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Insurers' Technology Modernization Efforts Often Start With Claims

Rip-and-replace technology modernization efforts can be risky. But componentization is enabling phased transformations, and many carriers are starting with claims.

Insurers traditionally have avoided making wholesale changes to their IT systems due to the risk involved. But the increasing availability of modular technology solutions is enabling carriers worldwide to modernize their IT infrastructures one component at a time, and often insurers start with claims systems, according to a recent Celent study.

"If you go back five to 10 years, there were some attempts to migrate entire systems, and those projects frequently didn't deliver what was wanted," says Craig Beattie, an analyst with the Boston-based consultancy's insurance group and co-author of the report, which studied European claims vendors. "It's a reasonably new thing that probably started in the U.S. but is now quite prevalent in the U.K. - this idea of breaking down the IT systems that an insurance company needs and changing component parts."

According to Beattie, from a business perspective, claims are an easy area in which to begin because the potential cost savings in that silo are easily identified. "Claims tends to be a favorite first start because it's quite an easy business case to build," he explains. "If [an insurer has] five claims systems and its operators need to switch between at least three of them, reducing the amount of systems can reduce the number of calls, and it can then reduce head count."

When selecting claims systems, carriers usually are looking to get leaner and smarter, Beattie says, adding that companies want to be able to respond to customer queries on the first call. But there are companies that look to technology to support growth. "Getting bigger tends to play a part when the operation in some way, whether it be the IT system or the amount of people servicing claims, limits the ability of the company to grow," Beattie relates.

Have It Your Way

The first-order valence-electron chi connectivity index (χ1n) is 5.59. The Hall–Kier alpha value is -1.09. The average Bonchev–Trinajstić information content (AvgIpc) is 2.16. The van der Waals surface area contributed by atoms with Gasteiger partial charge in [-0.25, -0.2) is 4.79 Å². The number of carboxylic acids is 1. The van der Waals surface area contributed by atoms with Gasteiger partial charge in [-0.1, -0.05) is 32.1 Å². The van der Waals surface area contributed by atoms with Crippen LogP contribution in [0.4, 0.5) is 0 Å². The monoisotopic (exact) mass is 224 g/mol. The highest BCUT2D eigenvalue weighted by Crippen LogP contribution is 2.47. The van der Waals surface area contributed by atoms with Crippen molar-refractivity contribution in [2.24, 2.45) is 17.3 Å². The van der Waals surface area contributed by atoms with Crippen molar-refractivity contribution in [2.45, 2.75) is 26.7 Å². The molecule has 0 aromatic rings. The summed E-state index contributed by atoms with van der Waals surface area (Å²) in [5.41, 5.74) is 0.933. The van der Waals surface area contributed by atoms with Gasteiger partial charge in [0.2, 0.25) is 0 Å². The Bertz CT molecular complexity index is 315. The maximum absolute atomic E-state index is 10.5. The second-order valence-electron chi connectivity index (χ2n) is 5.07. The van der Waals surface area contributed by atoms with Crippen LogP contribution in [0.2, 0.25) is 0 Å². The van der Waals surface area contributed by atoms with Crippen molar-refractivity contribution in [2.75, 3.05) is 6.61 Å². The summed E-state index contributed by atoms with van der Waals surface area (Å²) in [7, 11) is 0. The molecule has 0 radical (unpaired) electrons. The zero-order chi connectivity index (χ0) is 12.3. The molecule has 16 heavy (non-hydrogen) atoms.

For their part, Celent found, vendors are making their enterprise systems more customizable, building in configuration capabilities that no longer require internal IT departments to rewrite base code, which can cause problems down the road with upgrades or compatibility. "In the past, you might find that business processes required you to change code to add more fields to capture more info for your underwriting, for example - all of these are starting to become business rules and metadata that's included with the system," Beattie says. "You don't have to go in and physically tinker with the database."

European P&C insurers are also focusing heavily on claims fraud detection, Beattie points out. In the European market, the price of insurance is dropping, so carriers more than ever must ensure that they're paying only for legitimate claims - and that the amount they're paying for those claims is accurate, he says. "Claims estimation tools, fraud management, detecting fraud rings, looking at complex rules for behavior - these are all popular," Beattie reports.

Celent's last claims-focused study, in 2008, focused on U.S. vendors. Twenty-one vendors, including Accenture, Guidewire Software, Oracle and SAP, were profiled in the Europe study, which focused on the needs of European P&C carriers.

Nathan Golia is senior editor of Insurance & Technology. He joined the publication in 2010 as associate editor and covers all aspects of the nexus between insurance and information technology, including mobility, distribution, core systems, customer interaction, and risk ... View Full Bio

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